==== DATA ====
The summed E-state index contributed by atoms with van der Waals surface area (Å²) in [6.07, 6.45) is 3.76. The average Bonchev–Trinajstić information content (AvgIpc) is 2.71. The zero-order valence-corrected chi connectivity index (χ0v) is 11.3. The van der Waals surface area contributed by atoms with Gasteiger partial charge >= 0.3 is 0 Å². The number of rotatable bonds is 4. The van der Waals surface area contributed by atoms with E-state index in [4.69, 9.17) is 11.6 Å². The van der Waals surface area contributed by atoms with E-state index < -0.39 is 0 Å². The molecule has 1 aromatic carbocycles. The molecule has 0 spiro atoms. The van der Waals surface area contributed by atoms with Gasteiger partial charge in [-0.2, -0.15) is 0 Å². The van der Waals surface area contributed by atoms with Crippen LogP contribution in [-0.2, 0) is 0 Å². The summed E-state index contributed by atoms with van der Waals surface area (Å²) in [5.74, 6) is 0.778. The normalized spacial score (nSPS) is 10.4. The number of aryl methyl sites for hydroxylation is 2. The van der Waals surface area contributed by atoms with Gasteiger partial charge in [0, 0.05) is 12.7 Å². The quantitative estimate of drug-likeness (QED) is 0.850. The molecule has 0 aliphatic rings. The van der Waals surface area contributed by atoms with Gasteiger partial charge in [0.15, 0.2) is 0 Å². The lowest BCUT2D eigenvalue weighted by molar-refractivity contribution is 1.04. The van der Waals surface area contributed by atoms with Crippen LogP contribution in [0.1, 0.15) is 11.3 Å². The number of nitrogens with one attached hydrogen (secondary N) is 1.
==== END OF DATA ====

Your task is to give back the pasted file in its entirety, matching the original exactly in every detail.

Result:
The summed E-state index contributed by atoms with van der Waals surface area (Å²) in [6.07, 6.45) is 3.76. The average Bonchev–Trinajstić information content (AvgIpc) is 2.71. The zero-order valence-corrected chi connectivity index (χ0v) is 11.3. The van der Waals surface area contributed by atoms with Gasteiger partial charge >= 0.3 is 0 Å². The number of rotatable bonds is 4. The van der Waals surface area contributed by atoms with E-state index in [4.69, 9.17) is 11.6 Å². The van der Waals surface area contributed by atoms with E-state index < -0.39 is 0 Å². The molecule has 1 aromatic carbocycles. The molecule has 0 spiro atoms. The van der Waals surface area contributed by atoms with Gasteiger partial charge in [-0.2, -0.15) is 0 Å². The van der Waals surface area contributed by atoms with Crippen LogP contribution in [-0.2, 0) is 0 Å². The summed E-state index contributed by atoms with van der Waals surface area (Å²) in [5.74, 6) is 0.778. The normalized spacial score (nSPS) is 10.4. The number of aryl methyl sites for hydroxylation is 2. The van der Waals surface area contributed by atoms with Gasteiger partial charge in [0, 0.05) is 12.7 Å². The quantitative estimate of drug-likeness (QED) is 0.850. The molecule has 0 aliphatic rings. The van der Waals surface area contributed by atoms with Gasteiger partial charge in [0.15, 0.2) is 0 Å². The lowest BCUT2D eigenvalue weighted by molar-refractivity contribution is 1.04. The van der Waals surface area contributed by atoms with Crippen LogP contribution in [0.1, 0.15) is 11.3 Å². The number of nitrogens with one attached hydrogen (secondary N) is 1.